“We’ve had a special task force out in the field for decades trying to track down the perfect female body. They were initially deployed during the Women’s Liberation Movement, when studies conducted by Oxford University professors lead them to conclude that women will never truly be free until they believe the perfect body has been achieved.”
The professors predicted that failure to locate the perfect body would result in a worldwide epidemic of insecurity and inferiority in women, which would be incredibly damaging to their progression, and likely their physical and mental wellbeing.
Officials hope the additional resources being put into the task force will allow them to find the perfect female body once and for all, so they can put an end to the suffering and free women to live healthier, happier and more fulfilled lives – and have better sex.
Head of task force, Brian Fica, says they’re staying optimistic, despite the fact that the perfect female body has eluded them for over 50 years.
The search for the perfect female body shape
Initially in the 60’s they thought it was thin and petite, but then in the 70’s it grew bigger breasts. When they thought they caught up to it in the 80’s it had become more athletic, but it got away with a cunning move that resembled the walk of an Egyptian.
By the time they located it in the 90’s it looked like it needed to go to rehab, but then in the 2000’s it had clearly been back to the gym and seemed to be changing colour to various shades of brown and orange.
In the 2010’s they almost gave up, but then they received a mysterious phone call with a cryptic clue: “If you’re still searching for the perfect female body, check in with Freddie circa 1978”.
Brian recalls, “The entire task force was incredibly confused. Freddie? Freddie who? The most famous Freddie at that time was Freddie Mercury, but what would he know about the perfect female body? He thought fat bottomed girls made the rocking world go round, but that hadn’t been true since the 1950’s.”
“The perfect body had spent the last 60 years running from the hourglass figure, we just didn’t think there was any way it would undo all that effort and return to its original form.”
Despite their scepticism the task force broadened their search criteria to include a more voluptuous derrière – and what do you know, the scent got stronger!
They followed the scent to Instagram, which was bursting with photos and appreciation for big booties. It appeared they’d finally found what the world has been searching for. And how incredibly ironic that it had led them right back to the place they first started – 60 years of people’s lives and taxpayers money had been dedicated to this project, had it all been for nothing?
Upon closer inspection however, the force realised that Instagram was actually bursting with photos and appreciation (and criticism) for all different types of bodies. Every lead they’d followed since 1960 was there – skinny, busty, athletic, tanned, pasty, fat bottomed – and so many more, including ones that didn’t even look human, or female.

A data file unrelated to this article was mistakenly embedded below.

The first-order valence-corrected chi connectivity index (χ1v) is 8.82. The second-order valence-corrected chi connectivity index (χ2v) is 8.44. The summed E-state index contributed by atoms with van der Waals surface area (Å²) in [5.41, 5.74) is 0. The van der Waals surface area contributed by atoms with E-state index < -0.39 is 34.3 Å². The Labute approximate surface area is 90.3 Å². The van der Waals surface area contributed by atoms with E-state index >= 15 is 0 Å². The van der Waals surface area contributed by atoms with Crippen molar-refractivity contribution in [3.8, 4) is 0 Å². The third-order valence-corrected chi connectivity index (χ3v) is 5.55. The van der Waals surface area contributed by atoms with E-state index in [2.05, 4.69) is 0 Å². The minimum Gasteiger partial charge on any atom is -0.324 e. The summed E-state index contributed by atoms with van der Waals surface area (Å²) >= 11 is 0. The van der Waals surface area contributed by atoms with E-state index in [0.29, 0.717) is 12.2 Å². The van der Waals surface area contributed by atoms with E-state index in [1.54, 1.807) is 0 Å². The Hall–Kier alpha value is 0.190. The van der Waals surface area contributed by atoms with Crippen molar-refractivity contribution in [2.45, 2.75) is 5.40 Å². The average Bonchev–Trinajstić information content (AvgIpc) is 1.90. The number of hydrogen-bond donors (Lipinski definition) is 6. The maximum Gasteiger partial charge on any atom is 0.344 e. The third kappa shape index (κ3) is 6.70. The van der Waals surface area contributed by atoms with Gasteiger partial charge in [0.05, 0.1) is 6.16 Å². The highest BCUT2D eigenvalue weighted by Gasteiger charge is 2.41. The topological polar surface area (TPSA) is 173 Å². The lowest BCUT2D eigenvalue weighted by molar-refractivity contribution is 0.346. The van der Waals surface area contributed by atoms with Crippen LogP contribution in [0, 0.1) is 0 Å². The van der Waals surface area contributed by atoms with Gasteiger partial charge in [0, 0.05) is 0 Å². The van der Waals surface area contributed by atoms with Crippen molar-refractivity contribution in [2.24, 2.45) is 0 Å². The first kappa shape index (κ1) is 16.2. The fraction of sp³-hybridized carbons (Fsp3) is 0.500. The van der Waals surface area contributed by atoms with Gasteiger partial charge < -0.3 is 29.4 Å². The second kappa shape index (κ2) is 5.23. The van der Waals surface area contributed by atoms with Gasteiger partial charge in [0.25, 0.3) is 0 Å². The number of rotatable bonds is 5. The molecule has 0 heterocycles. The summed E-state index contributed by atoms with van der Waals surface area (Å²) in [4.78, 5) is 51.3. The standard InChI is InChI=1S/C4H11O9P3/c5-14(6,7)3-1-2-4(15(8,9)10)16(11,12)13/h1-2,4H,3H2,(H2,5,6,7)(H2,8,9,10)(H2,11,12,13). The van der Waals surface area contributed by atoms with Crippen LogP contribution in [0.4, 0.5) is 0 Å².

It was this that prompted Brian to request additional resources. “I’m determined to find the perfect body before I’m forced to retire in a couple of years. I did think for a while that maybe it didn’t exist, but women seem so adamant that it does, I knew I had to keep going and complete the mission.”
Does the perfect female body exist?
Successors of the Oxford professors however now believe that there is no such thing as a perfect female body. In fact, their recent studies have concluded that the perfect female body can be held in the same regard as a unicorn – a mythical creature that exists only in the imagination.
If this is true, what will it mean for the future of females?
According to the professors, it means that the potential for women to truly progress and indeed excel is massive. Their findings show that when women relinquish their need to achieve the mythical perfect body and focus their efforts on having a healthy body, in whatever form it takes for them, their levels of personal satisfaction and confidence increase dramatically.
Subsequent studies of the same groups showed that this led to a reduced risk of cardiovascular disease and dramatically reduced levels of stress and anxiety. Participants reported greater levels of energy, boosted productivity, improved BMI and weight management, healthier relationships and an enhanced sense of enjoyment throughout their daily life – despite the fact that their workload and responsibilities hadn’t changed.
One participant told us, “I couldn’t believe how much headspace I had when I stopped obsessing about having the perfect body. I noticed I was a lot less judgemental and stopped comparing myself to others constantly, which gave me the freedom to focus on the things that are actually important – and have a good time in the process.”
Officials are currently reviewing the validity of these studies and will make a decision regarding the future of the task force in the coming months.